The inner flap of this edition mentions Marcel Proust, but even without that I'm sure I would've thought of him, not only with the above passage, but with the unnamed narrator's love for the tennis-playing Micòl, at an age when love equals jealousy, a love without the understanding that the insecurities and accusations that arise from the lesser emotion will not endear you to the beloved. For only one thing, Micòl's family, not the narrator's, is the one with money; but more importantly, unlike Albertine, Micòl is not a concept but a character who speaks her mind, acts and reacts (though perhaps the two differences are not unrelated).

Like another of my favourite books, Hopeful Monsters by Nicholas Mosley, it transcends the series it is part of and can be read as a self-contained novel.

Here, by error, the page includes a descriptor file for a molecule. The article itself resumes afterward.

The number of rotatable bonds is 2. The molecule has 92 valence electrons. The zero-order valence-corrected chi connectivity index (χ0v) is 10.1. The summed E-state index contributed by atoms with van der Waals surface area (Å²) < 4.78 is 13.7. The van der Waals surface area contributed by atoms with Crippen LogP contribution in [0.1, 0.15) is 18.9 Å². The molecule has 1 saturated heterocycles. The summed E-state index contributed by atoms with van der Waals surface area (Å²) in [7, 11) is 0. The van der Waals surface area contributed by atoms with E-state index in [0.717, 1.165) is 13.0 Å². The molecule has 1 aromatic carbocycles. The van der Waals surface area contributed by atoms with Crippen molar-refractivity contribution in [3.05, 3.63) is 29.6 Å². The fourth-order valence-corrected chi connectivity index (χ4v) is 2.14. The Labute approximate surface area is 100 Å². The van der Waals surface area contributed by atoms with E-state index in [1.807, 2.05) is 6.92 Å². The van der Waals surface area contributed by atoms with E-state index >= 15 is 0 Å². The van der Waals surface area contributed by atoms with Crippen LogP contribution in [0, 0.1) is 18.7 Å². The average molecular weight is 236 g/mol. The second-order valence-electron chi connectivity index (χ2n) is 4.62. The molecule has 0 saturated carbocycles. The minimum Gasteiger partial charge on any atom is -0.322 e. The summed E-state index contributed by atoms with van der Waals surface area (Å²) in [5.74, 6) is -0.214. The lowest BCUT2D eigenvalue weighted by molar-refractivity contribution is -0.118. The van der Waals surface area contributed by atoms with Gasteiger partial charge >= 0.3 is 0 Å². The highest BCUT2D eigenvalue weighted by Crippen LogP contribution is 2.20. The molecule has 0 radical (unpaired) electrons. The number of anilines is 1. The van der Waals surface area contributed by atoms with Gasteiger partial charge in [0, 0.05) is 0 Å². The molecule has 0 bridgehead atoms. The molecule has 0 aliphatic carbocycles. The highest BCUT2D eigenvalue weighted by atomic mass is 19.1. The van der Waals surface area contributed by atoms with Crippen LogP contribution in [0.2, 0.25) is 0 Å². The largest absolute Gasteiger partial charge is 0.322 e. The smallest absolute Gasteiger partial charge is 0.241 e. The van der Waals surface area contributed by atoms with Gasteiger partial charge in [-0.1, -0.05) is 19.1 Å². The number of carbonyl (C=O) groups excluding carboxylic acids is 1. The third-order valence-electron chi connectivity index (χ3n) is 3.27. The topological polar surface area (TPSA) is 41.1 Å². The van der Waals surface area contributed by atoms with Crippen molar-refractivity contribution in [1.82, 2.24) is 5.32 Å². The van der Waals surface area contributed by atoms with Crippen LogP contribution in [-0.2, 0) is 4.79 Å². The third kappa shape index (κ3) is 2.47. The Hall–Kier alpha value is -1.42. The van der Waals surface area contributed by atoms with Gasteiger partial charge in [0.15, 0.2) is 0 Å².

Alla magna domus È tutto nel prologo, magistrale, il significato di questo romanzo, raffinato e struggente, in quella visione maestosa del castello di Santa Severa - che si erge nel nulla, e desolato e abbandonato si staglia sulla spiaggia deserta in una soleggiata mattina dinverno, così come la magna domus, la villa dei Finzi-Contini, che si poggia quieta e silenziosa,misteriosa, nellintricato e lussureggiante giardino - e in quella discesa nella necropoli di Cerveteri che il narratore fa allinizio insieme ai suoi amici, simbolo del passato prossimo e remoto al tempo stesso, presa in prestito per rievocarne altri, di morti, altri passati sulla terra e ora, che sono stati spazzati via tutti insieme, hanno bisogno di essere rievocati per essere poi lasciati in pace, ricordati perché a essi si è voluto bene: sono morti vicini, non come gli Etruschi, nelle cui tombe, profanandole, si scende dimenticandosi che si è trattato di persone vive; sono morti che non dovevano morire così, spazzati via dalla follia, dalla ferocia, dalloffuscamento della ragione. In questo senso Il giardino è molto diverso dai tanti racconti, romanzati e non, sugli effetti delle leggi razziali in Italia e sulla Shoah, lo spaccato descritto da Bassani non mostra nulla delle storie già acquisite dal nostro immaginario sul ghetto di Roma, o sui campi di prigionia di Fossoli, o su quelli di sterminio, ma si sofferma su una parte di mondo privilegiato, sugli effetti provocati su chi era abituato a essere ammirato, invidiato, emulato, criticato, a essere considerato punto di riferimento per la comunità cittadina, modello a cui tendere.